Thus on this day, the devotees offer their gratitude to Lord Krishna for his blessings in making their lives complete. In temples, on this day, the deities are given milk baths, dressed in shining attires with ornaments of dazzling diamonds, pearls, rubies and other precious stones. After the prayers and traditional worship innumerable varieties of delicious sweets are ceremoniously raised in the form of a mountain before the deities as an offering.

Bali Padyam / Bali Pratipada

Balipadyami or Bali Pratipada is the day on which 'Bali' is worshiped. Following Deepavali, there is a story behind celebrating this festival. When Vishnu was born as vamana (the dwarf), he crushed Bali into the under world. Then Prahlada, the grandfather of Bali pleaded Vishnu to pardon Bali. Then Bali was made the king of the under world. On Bali's request, Vishnu granted a boon that people on earth would remember him and would worship him. That is the reason for Balipadyami. On that day also people burst crackers and celebrate in the name of Bali.

There is also a story to tell that on Balipadyami 'Gambling' (Judam) should be played. Once on this padyami day, Shiva and Parvathi played the dice game. Shiva lost to Parvathi. Kumaraswami then played dice with Parvathi and won. Then Lord Ganesh played with Lord Kumaraswami and won. Since then, it has been customary for the family to be involved in gambling on this day. Farmers celebrate this day in a different way. They perform puja to cow, and is known as Gouramma puja. This ritual is being followed still in Tamilnadu.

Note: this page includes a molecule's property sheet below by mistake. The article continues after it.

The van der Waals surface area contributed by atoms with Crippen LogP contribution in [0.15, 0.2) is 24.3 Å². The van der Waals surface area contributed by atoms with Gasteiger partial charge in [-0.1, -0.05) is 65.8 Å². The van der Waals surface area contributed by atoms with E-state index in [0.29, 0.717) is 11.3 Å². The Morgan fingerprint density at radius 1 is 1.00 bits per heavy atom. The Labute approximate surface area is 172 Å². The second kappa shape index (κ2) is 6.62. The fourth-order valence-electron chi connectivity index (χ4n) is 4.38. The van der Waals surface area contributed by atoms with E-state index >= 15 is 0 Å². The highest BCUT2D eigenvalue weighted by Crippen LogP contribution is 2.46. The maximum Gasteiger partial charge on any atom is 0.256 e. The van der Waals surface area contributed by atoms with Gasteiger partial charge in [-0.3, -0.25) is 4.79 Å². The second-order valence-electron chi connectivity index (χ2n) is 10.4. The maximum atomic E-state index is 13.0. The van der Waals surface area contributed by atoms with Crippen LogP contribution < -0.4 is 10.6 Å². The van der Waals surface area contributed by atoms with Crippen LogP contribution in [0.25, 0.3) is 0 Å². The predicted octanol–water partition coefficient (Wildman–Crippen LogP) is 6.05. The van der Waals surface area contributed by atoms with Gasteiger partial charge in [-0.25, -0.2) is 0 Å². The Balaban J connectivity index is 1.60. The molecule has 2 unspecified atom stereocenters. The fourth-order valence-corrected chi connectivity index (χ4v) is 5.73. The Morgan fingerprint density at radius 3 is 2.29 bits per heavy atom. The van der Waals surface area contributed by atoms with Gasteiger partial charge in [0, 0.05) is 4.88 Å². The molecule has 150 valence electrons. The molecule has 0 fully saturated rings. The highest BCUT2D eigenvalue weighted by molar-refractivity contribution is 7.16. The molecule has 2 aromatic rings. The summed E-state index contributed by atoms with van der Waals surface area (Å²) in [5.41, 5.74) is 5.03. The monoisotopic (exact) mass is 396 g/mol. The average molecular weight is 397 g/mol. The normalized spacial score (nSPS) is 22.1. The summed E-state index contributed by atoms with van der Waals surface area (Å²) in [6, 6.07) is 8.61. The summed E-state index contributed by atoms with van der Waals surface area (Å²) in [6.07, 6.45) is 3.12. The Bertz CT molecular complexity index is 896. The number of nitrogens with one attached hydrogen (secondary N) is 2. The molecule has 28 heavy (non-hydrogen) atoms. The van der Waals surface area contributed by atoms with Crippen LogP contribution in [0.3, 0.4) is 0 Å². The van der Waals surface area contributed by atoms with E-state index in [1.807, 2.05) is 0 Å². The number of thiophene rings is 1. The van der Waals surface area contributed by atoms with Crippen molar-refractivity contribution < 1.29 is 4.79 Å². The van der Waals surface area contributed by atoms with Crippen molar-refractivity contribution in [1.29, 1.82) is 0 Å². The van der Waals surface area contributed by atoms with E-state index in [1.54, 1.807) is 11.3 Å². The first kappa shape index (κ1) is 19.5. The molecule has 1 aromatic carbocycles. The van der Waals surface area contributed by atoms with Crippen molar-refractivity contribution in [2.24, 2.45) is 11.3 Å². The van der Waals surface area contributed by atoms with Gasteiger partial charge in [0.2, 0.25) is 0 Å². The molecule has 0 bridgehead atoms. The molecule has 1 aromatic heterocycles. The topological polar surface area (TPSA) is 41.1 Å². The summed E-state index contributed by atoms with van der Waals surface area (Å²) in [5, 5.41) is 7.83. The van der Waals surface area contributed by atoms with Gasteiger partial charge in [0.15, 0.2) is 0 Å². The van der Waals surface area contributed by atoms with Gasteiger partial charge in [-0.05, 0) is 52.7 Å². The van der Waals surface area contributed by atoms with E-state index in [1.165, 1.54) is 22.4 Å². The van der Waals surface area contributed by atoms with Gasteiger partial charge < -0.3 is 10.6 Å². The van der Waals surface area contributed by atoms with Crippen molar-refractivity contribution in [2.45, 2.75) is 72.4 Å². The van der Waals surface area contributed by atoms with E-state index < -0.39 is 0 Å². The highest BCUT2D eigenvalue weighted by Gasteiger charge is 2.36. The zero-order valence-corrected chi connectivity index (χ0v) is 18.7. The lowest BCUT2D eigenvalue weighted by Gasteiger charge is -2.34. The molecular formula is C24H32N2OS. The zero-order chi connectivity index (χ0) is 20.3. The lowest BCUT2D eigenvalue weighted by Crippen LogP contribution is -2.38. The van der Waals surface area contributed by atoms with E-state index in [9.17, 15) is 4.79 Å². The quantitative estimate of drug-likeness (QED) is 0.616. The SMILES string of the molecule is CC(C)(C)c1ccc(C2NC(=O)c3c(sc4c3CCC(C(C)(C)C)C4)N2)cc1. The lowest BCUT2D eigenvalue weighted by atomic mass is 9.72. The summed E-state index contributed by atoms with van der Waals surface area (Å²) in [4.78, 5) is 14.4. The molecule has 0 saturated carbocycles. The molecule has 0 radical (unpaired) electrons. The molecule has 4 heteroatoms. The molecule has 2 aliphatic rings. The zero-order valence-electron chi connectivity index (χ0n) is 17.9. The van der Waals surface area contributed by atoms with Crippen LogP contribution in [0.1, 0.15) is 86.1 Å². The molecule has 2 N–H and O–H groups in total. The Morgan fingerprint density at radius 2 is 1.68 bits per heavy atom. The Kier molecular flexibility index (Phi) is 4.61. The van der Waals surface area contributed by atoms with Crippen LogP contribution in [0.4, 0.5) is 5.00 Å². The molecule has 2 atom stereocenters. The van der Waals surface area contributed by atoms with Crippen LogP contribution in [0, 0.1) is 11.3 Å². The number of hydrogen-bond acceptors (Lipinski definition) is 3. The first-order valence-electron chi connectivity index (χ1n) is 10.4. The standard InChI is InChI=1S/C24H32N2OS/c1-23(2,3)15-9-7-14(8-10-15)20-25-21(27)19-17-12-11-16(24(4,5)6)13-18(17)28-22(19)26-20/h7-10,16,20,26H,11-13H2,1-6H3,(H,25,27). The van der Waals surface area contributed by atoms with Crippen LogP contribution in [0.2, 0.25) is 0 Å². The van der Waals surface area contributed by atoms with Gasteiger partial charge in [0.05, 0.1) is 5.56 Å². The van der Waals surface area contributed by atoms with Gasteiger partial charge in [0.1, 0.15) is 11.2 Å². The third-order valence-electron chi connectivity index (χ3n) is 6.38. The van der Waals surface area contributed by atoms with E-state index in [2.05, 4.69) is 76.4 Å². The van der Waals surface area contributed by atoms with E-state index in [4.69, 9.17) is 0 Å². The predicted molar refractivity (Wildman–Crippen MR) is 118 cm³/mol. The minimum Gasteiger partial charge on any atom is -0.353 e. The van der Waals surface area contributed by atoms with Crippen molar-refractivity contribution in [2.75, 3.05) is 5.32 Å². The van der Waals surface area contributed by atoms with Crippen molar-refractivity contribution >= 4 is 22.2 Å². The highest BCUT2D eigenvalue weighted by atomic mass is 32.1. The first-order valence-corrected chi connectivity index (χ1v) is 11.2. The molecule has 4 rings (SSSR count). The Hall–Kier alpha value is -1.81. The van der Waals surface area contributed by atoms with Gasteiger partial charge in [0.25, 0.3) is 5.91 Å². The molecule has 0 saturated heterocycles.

Muharat Pujan

Muharat pujan is held on the fourth day of Diwali and is meant for those devotees who had missed their Chopda Pujan or Sharda pujan. The symbolism of Muharat Pujan is same as Chopda Pujan and Sharda Pujan, as this puja is very relevant for anyone who uses and earns money, not just businessmen. It encourages people to respect money and also teaches us to pray to obtain more empowerment to use surplus income for good causes and not just to hoard it.

Thus, businesses and every Hindu households perform Muharat pujan to clean up the accounting. On this day also, the worship of Laxmi continues to seek her blessings for success and happiness. Muharat Pujan is also taken upon as a puja that is auspicious for starting any new venture. During this puja, all family members are dressed up in new clothes, wearing fine jewelery.

Muharat pujan is very popular among the business communities of Gujarat, Rajasthan, Madhya Pradesh and Maharashtra. All business establishments and families perform Muharat pujan ie, veneration of their books. Stock brokers do mahurat trading or symbolic auspicious business deals.

1 comments:

Great post . thanks for sharing this post about govardhan pooja . The puja performed on the fourth day of Diwali is called the Govardhan Puja.It is very fruitful puja. people perform this puja with utmost sincerity and devotion.keep postiong.